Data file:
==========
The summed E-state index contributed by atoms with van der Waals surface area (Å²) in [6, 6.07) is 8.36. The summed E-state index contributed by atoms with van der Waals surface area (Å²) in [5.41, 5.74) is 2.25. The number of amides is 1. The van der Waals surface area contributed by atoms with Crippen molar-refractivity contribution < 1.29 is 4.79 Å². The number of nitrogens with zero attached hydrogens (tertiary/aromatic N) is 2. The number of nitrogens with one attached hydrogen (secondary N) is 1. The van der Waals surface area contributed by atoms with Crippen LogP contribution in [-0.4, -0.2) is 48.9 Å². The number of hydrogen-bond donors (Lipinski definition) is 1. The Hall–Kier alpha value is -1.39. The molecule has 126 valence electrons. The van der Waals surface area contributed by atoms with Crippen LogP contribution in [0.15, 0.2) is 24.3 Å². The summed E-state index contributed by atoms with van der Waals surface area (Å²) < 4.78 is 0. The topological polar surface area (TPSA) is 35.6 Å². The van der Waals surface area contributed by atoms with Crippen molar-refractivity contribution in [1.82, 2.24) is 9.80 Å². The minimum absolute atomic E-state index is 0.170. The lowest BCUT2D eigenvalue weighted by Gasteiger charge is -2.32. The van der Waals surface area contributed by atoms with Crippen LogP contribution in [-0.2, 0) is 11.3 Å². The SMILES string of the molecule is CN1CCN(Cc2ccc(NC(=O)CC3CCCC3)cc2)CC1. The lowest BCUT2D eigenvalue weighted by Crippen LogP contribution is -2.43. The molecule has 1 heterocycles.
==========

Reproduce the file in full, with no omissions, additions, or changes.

The summed E-state index contributed by atoms with van der Waals surface area (Å²) in [6, 6.07) is 8.36. The summed E-state index contributed by atoms with van der Waals surface area (Å²) in [5.41, 5.74) is 2.25. The number of amides is 1. The van der Waals surface area contributed by atoms with Crippen molar-refractivity contribution < 1.29 is 4.79 Å². The number of nitrogens with zero attached hydrogens (tertiary/aromatic N) is 2. The number of nitrogens with one attached hydrogen (secondary N) is 1. The van der Waals surface area contributed by atoms with Crippen LogP contribution in [-0.4, -0.2) is 48.9 Å². The number of hydrogen-bond donors (Lipinski definition) is 1. The Hall–Kier alpha value is -1.39. The molecule has 126 valence electrons. The van der Waals surface area contributed by atoms with Crippen LogP contribution in [0.15, 0.2) is 24.3 Å². The summed E-state index contributed by atoms with van der Waals surface area (Å²) < 4.78 is 0. The topological polar surface area (TPSA) is 35.6 Å². The van der Waals surface area contributed by atoms with Crippen molar-refractivity contribution in [1.82, 2.24) is 9.80 Å². The minimum absolute atomic E-state index is 0.170. The lowest BCUT2D eigenvalue weighted by Gasteiger charge is -2.32. The van der Waals surface area contributed by atoms with Crippen LogP contribution in [-0.2, 0) is 11.3 Å². The SMILES string of the molecule is CN1CCN(Cc2ccc(NC(=O)CC3CCCC3)cc2)CC1. The lowest BCUT2D eigenvalue weighted by Crippen LogP contribution is -2.43. The molecule has 1 heterocycles.